Do Cats Really Drink Milk? Here’s The Truth Behind The Common Belief
Like all species of animals, cats have been saddled with their fair share of stereotypes. As kids, we were taught to imagine that all felines could be found frolicking daintily through the house after an errant ball of yarn, losing their minds over some catnip, or politely lapping at a dish of perfectly white milk. There are some cats, I'm sure, who can't get enough of any or all of these activities, but is it really fair to assume that they're favorites of every feline? Having grown up with cats, I, for one, have never seen one drink milk. I always wondered if our cats were the exception or the rule. Out there in the rest of the world, do cats really drink milk? Or is this just one of many not-entirely-true assumptions that we've made about cat-kind?
Before I go any further, I think it's important that we establish that there's tons of diversity within the feline world. Just like individual humans, individual cats are prone to have personal preferences and dislikes, so there's no way for us to truly confirm or deny that all cats have a thing (or not) for dairy. What we can determine, I think, is whether or not felines are prone to enjoying milk... and if it's even healthy for them.
Vetstreet confirms that cats are, in fact, drawn to milk. Just as dogs get a little slobbery for bones and liver treats, kitties are usually interested in tasting a bowl of dairy. Our understanding of cats as universal milk lovers, however, actually stems from the extent to which they enjoy cream. According to CatTime, cats much prefer this variety of the beverage. Traditionally, families who kept cows would give the cream that rose to the top of the cows' milk to their cats, who were mostly in it for the fat. These days, most milk is so low in fat that it lacks some appeal for felines, anyway.
The real question, perhaps, is whether or not cats even should indulge in milk. While conventional wisdom has taught us that it's a perfectly normal feline treat, the online veterinary community seems to disagree. Science Focus even lists "Milk makes an ideal food for cats" as the biggest cat-related myth out there! "The milk we now buy in supermarkets contains little fat, and while some cats may like it for its taste, many do not find it easy to digest," Dr. John Bradshaw notes in Science Focus.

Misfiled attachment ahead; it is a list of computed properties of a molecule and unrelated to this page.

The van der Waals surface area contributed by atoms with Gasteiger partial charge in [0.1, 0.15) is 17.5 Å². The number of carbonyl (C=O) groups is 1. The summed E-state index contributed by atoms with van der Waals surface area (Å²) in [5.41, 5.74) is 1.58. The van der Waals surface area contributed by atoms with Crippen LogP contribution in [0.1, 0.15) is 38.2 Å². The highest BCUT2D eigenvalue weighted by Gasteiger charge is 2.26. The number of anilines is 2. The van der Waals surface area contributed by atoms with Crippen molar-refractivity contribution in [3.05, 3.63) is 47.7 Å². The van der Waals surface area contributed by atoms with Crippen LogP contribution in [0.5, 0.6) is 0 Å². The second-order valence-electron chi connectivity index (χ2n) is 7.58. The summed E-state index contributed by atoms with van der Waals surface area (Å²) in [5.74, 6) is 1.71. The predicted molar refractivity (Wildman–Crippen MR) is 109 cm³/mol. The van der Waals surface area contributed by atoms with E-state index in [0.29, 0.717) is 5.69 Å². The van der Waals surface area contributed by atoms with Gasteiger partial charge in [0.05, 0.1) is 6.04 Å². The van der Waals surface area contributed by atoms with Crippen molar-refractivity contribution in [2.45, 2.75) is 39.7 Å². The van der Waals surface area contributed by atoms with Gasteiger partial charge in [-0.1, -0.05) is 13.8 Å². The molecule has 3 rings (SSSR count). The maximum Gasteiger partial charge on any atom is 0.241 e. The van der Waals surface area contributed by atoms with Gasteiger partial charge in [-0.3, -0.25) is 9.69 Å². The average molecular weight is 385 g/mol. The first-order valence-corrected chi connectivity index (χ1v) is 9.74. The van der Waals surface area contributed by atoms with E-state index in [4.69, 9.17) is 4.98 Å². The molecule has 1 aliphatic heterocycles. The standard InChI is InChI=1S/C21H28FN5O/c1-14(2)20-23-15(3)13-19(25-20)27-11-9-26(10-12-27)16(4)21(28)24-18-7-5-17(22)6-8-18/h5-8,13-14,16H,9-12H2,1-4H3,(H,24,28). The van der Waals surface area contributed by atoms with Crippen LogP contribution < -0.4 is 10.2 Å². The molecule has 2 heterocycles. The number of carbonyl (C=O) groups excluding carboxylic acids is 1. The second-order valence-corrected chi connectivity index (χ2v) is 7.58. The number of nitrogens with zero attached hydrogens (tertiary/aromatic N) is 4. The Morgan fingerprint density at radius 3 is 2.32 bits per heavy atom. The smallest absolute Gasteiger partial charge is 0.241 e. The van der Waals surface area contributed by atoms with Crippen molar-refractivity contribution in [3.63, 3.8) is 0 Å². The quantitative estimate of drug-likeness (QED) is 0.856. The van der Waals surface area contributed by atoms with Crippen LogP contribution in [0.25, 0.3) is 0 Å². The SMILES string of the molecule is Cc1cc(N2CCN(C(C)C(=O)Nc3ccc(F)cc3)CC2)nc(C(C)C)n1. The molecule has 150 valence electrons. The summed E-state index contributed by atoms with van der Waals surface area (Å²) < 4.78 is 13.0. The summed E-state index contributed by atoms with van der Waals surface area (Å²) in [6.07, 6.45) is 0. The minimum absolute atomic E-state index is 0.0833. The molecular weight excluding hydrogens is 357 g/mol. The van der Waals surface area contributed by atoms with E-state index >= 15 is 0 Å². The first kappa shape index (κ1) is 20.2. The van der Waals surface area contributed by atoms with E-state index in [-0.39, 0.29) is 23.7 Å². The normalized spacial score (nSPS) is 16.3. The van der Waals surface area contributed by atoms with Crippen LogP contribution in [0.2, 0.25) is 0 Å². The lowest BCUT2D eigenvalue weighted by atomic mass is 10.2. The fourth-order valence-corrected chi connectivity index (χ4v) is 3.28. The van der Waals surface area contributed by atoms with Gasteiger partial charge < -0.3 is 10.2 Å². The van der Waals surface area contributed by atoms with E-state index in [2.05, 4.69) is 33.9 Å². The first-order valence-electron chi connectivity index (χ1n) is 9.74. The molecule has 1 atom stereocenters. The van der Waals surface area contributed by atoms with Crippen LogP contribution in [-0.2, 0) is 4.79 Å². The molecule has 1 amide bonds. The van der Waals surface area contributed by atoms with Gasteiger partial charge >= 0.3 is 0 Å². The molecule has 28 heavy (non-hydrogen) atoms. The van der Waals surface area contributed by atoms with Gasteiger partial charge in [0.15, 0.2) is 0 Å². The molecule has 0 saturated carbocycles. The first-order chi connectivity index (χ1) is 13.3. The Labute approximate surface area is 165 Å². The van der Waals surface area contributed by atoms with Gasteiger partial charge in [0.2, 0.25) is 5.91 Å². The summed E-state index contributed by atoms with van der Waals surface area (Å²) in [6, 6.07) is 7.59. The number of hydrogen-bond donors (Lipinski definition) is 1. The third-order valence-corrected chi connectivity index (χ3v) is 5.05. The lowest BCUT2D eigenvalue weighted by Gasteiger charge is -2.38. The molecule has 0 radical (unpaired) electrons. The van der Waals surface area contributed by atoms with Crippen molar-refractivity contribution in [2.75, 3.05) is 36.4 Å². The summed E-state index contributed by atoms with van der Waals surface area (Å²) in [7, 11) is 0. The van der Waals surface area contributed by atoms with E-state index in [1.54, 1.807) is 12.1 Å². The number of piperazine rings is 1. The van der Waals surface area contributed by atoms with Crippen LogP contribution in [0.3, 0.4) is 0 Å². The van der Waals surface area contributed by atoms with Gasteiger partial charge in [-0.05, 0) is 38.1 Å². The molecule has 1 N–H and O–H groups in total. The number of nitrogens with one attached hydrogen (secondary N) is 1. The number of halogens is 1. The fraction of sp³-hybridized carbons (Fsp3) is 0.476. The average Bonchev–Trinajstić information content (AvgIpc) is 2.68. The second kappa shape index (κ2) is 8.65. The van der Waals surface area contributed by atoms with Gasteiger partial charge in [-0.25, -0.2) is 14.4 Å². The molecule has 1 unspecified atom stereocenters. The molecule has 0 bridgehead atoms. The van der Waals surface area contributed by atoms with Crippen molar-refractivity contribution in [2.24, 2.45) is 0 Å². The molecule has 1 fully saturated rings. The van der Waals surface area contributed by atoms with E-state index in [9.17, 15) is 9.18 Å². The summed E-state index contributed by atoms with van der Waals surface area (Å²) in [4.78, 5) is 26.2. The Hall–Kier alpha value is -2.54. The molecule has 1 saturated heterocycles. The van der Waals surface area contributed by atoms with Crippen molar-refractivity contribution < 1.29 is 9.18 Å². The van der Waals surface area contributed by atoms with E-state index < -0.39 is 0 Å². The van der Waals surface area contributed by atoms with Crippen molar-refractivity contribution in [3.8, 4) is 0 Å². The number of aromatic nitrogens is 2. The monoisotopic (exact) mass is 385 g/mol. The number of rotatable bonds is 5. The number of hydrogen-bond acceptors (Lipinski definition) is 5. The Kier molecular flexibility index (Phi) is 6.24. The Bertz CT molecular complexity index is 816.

According to Dr. Bradshaw, cats are born able to digest lactose (the primary sugar in milk), but their ability erodes over time. After kittens are weaned, the enzyme lactase — which facilitates the easy digestion — starts disappearing from their systems. As a result, according to Science Focus, adult cats may experience upset stomachs after drinking milk or cream, since the undigested lactose can begin to ferment.
If this sounds similar to your own experience with dairy, you're not entirely off-base. The process I just described in which lactose doesn't properly digest in a cat's gut is basically lactose intolerance. According to CatTime, most cats are actually lactose intolerant! This makes the whole cats-love-milk generalization especially hilarious, but also kind of dangerous, since it can cause a lot of pain and discomfort for our beloved furry friends.
It's not exactly exciting, but water is the best and safest drink for cats, per CatTime. If your pet is really interested in milk, you can consider buying lactose-free milk for them at the grocery store, but your cat might not even be interested in it! Since cats are mostly interested in milk and cream's fat content, Lactaid probably won't be up their alley... but it won't make them sick either.
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